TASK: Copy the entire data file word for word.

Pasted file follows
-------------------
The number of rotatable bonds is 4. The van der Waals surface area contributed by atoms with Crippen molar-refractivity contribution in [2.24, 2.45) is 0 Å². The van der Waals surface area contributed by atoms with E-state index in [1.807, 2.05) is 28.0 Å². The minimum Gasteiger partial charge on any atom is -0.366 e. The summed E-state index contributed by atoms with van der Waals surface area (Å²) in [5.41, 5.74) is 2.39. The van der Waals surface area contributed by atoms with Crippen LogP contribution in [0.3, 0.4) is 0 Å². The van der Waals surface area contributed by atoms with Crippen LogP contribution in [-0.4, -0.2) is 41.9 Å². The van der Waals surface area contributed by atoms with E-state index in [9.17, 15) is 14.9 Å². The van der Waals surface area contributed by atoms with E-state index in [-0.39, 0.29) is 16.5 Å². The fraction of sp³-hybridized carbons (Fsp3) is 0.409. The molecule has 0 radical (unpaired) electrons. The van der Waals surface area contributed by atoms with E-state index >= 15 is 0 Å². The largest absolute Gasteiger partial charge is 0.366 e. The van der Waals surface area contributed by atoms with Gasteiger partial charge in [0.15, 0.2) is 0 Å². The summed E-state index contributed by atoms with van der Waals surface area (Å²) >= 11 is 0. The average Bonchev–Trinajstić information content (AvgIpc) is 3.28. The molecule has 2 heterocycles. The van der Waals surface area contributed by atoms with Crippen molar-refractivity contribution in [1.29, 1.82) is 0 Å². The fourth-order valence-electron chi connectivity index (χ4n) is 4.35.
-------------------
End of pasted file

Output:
The number of rotatable bonds is 4. The van der Waals surface area contributed by atoms with Crippen molar-refractivity contribution in [2.24, 2.45) is 0 Å². The van der Waals surface area contributed by atoms with E-state index in [1.807, 2.05) is 28.0 Å². The minimum Gasteiger partial charge on any atom is -0.366 e. The summed E-state index contributed by atoms with van der Waals surface area (Å²) in [5.41, 5.74) is 2.39. The van der Waals surface area contributed by atoms with Crippen LogP contribution in [0.3, 0.4) is 0 Å². The van der Waals surface area contributed by atoms with Crippen LogP contribution in [-0.4, -0.2) is 41.9 Å². The van der Waals surface area contributed by atoms with E-state index in [9.17, 15) is 14.9 Å². The van der Waals surface area contributed by atoms with E-state index in [-0.39, 0.29) is 16.5 Å². The fraction of sp³-hybridized carbons (Fsp3) is 0.409. The molecule has 0 radical (unpaired) electrons. The van der Waals surface area contributed by atoms with E-state index >= 15 is 0 Å². The largest absolute Gasteiger partial charge is 0.366 e. The van der Waals surface area contributed by atoms with Gasteiger partial charge in [0.15, 0.2) is 0 Å². The summed E-state index contributed by atoms with van der Waals surface area (Å²) >= 11 is 0. The average Bonchev–Trinajstić information content (AvgIpc) is 3.28. The molecule has 2 heterocycles. The van der Waals surface area contributed by atoms with Crippen molar-refractivity contribution in [1.29, 1.82) is 0 Å². The fourth-order valence-electron chi connectivity index (χ4n) is 4.35.